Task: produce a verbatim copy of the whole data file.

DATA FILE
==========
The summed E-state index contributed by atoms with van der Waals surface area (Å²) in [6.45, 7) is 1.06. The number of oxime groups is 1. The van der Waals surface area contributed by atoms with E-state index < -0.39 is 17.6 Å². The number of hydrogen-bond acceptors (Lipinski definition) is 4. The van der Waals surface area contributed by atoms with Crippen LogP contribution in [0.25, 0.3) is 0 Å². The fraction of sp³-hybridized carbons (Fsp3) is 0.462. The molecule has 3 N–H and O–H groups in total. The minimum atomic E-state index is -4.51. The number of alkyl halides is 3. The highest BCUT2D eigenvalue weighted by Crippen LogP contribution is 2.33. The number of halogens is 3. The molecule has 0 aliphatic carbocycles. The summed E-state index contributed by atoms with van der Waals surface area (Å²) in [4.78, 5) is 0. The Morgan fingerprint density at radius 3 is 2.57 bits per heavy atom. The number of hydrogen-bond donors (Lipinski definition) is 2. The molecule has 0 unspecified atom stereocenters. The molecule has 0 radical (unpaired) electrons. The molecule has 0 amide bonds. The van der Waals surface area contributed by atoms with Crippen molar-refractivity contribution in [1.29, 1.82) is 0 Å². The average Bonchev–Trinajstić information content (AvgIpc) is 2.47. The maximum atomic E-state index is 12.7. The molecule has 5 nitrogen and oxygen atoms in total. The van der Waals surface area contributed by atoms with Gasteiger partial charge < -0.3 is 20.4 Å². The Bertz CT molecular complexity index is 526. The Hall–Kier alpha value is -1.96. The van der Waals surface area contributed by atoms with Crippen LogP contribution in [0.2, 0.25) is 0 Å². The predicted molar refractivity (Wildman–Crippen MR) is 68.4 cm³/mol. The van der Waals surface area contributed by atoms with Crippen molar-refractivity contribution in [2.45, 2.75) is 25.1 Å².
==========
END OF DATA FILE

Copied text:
The summed E-state index contributed by atoms with van der Waals surface area (Å²) in [6.45, 7) is 1.06. The number of oxime groups is 1. The van der Waals surface area contributed by atoms with E-state index < -0.39 is 17.6 Å². The number of hydrogen-bond acceptors (Lipinski definition) is 4. The van der Waals surface area contributed by atoms with Crippen LogP contribution in [0.25, 0.3) is 0 Å². The fraction of sp³-hybridized carbons (Fsp3) is 0.462. The molecule has 3 N–H and O–H groups in total. The minimum atomic E-state index is -4.51. The number of alkyl halides is 3. The highest BCUT2D eigenvalue weighted by Crippen LogP contribution is 2.33. The number of halogens is 3. The molecule has 0 aliphatic carbocycles. The summed E-state index contributed by atoms with van der Waals surface area (Å²) in [4.78, 5) is 0. The Morgan fingerprint density at radius 3 is 2.57 bits per heavy atom. The number of hydrogen-bond donors (Lipinski definition) is 2. The molecule has 0 unspecified atom stereocenters. The molecule has 0 radical (unpaired) electrons. The molecule has 0 amide bonds. The van der Waals surface area contributed by atoms with Crippen molar-refractivity contribution in [1.29, 1.82) is 0 Å². The average Bonchev–Trinajstić information content (AvgIpc) is 2.47. The maximum atomic E-state index is 12.7. The molecule has 5 nitrogen and oxygen atoms in total. The van der Waals surface area contributed by atoms with Gasteiger partial charge < -0.3 is 20.4 Å². The Bertz CT molecular complexity index is 526. The Hall–Kier alpha value is -1.96. The van der Waals surface area contributed by atoms with Crippen LogP contribution in [0.2, 0.25) is 0 Å². The predicted molar refractivity (Wildman–Crippen MR) is 68.4 cm³/mol. The van der Waals surface area contributed by atoms with Crippen molar-refractivity contribution in [2.45, 2.75) is 25.1 Å².